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MarginaliaIuly. 1. The death of Iohn Careles prisoner in the Kings Bench.ABout this tyme, the first day of Iuly, amongest diuers other prisoners whiche dyed the same yeare in the Kynges Bench, was also one Iohn Careles of Couentry, a Weauer. Who though hee were by the secrete Iudgement of almighty God preuented by death, so that he came not to the full Martyrdome of his body, yet is hee no lesse worthy to be counted in honour and place of Christes Martyrs, then other that suffered most cruell torments, aswell for that hee was for the same truthes sake a long tyme imprisoned, as also for his willyng mynd & zelous affectiō he had thereunto, if the Lord had so determined it, as well may appeare by his examination had before Doctour Martin. 

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Note that abuse of Martin, 'a iolye stirer in these matters', was removed in the 1570 edition.

MarginaliaIohn Careles examined before Doct. Martyn.Whiche examination because it conteineth nothyng almost but wranglyng interrogations, and matters of contention, wherein Doctour Martin would enter into no communication about the Articles of his accusation, but onely vrged him to detect his fellowes, it shall not be greatly materiall therfore to expresse the whole, but onely to excerpt so much, as perteinyng to the question of predestination, may bryng some fruite to the Reader.

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¶ The effect of Iohn Careles examination before Doctour Martin briefly declared.

MarginaliaThe effect of Iohn Careles examination.FIrst, Doctour Martin callyng Iohn Careles to him in his Chamber, demaunded what was his name. To whom when the other had aunswered, that his name was Iohn Careles, then began Doctour Martin to descant at his pleasure vpon that name, saying: that it would appeare by his conditions, by that tyme he had done with him, that he would be a true careles man in deede. And so after other by talke there spent about much needelesse matter, then he asked him where he was borne. 

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At this point, the portion of the Careless examination reprinted in the 1570 edition, and all subsequent editions, begins.

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Carel. Forsooth, sayth he, at Couentry.

Mart. At Couentry? what so farre, man? How camst thou hether? Who sent thee to the Kynges Bench to prison?

Carel. MarginaliaHow Iohn Careles was brought to the Kings Bench.I was brought thether by a write, I trow, what he was I can not tell. I thinke M. Marshall can tell you.

Marshall. In good fayth I can not tell what the matter is: but in deede my Lord chief Iustice sent him from the barre.

Mart. Well Careles, I would wishe, thou shouldest play the wise mans part. Thou art a handsome man: And it is pitie but thou shouldest do well, and saue that whiche God hath bought.

Careles. I thanke your good Maistershyp most hartely: And I put you out of doubt, that I am most sure and certaine of my saluation by Iesus Christ: so that my soule is safe already what soeuer paynes my body suffer here for a little tyme.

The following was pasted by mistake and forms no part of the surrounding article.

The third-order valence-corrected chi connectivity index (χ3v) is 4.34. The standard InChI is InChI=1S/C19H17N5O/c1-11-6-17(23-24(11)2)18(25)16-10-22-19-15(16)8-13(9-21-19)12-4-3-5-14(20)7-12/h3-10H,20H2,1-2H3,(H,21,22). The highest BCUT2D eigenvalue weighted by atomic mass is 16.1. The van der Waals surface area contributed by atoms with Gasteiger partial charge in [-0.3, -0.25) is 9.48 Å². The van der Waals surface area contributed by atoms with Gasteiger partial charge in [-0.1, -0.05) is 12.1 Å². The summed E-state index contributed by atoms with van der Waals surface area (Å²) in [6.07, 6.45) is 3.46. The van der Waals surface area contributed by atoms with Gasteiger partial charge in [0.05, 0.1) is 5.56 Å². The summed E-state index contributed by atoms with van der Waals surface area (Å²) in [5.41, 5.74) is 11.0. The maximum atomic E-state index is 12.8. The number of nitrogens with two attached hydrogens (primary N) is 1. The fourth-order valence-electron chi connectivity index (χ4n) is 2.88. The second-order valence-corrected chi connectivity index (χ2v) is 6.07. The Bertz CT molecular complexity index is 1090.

Mart. Yea Mary, you say truth. For thou art so predestinate to life, that thou canst not perish, in what soeuer opiniō thou doest dye.

Careles. MarginaliaIohn Careles examined vpon predestination.That GOD hath predestinate me to eternall life in Iesus Christ, I am most certaine, and euen so am I sure that his holy spirite (wherewith I am sealed) will so preserue me from all heresies and euill opinions, that I shall dye in none at all.

Mart. Go to, let me heare your fayth in predestination. For that shalbe written also.

Careles. Your Maistershyp shall pardon me herein. For you sayd your selfe erewhile, that you had no Commission to examine my conscience. I will trouble my selfe with aunsweryng of no moe matters then I needes must, vntill I come before them that shall haue more authoritie farther to examine me.

Mart. MarginaliaDoct. Martyn declareth his Commission.I tell thee then I haue Commission: yea, and commaundement from the Counsell to examine thee: for they deliuered me thy Articles.

Careles. Yea, I thinke in deede that your Maistershyp is appointed to examine me of my Articles whiche you haue there in writyng, and I haue told you the truth. I do confesse them to be myne owne fact and deede: but you do now examine me of predestination, wherof my Articles speaketh nothyng at all.

Martin. I tell thee yet agayne, that I must also examine thee of such thynges as be in controuersie betwene thee and thy felowes in the Kynges Bench, whereof predestination is a part, as thy fellow N. hath confessed and thy selfe doest not deny it.

Carel. I do not deny it. But he that first told you that matter, might haue found him selfe much better occupyed.

Martin. Why? what if he had not told me? thinkest thou I would not haue knowen it? yes, or elles thou shouldest haue withstand my Commission. MarginaliaWhy Doct. Martyn would not examine him of the Sacrament.For I tell thee truth, I may now examine thee of the blessed Sacrament, or any other thyng that I list, but that I would shewe thee fauour, and not be to hasty with thee at the first.

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Marshall. Yea in deede Careles, Maister Doctour hath Commission to examine you or any other of your felowes.

Mart. Yea mary haue I, I tell the truth of it.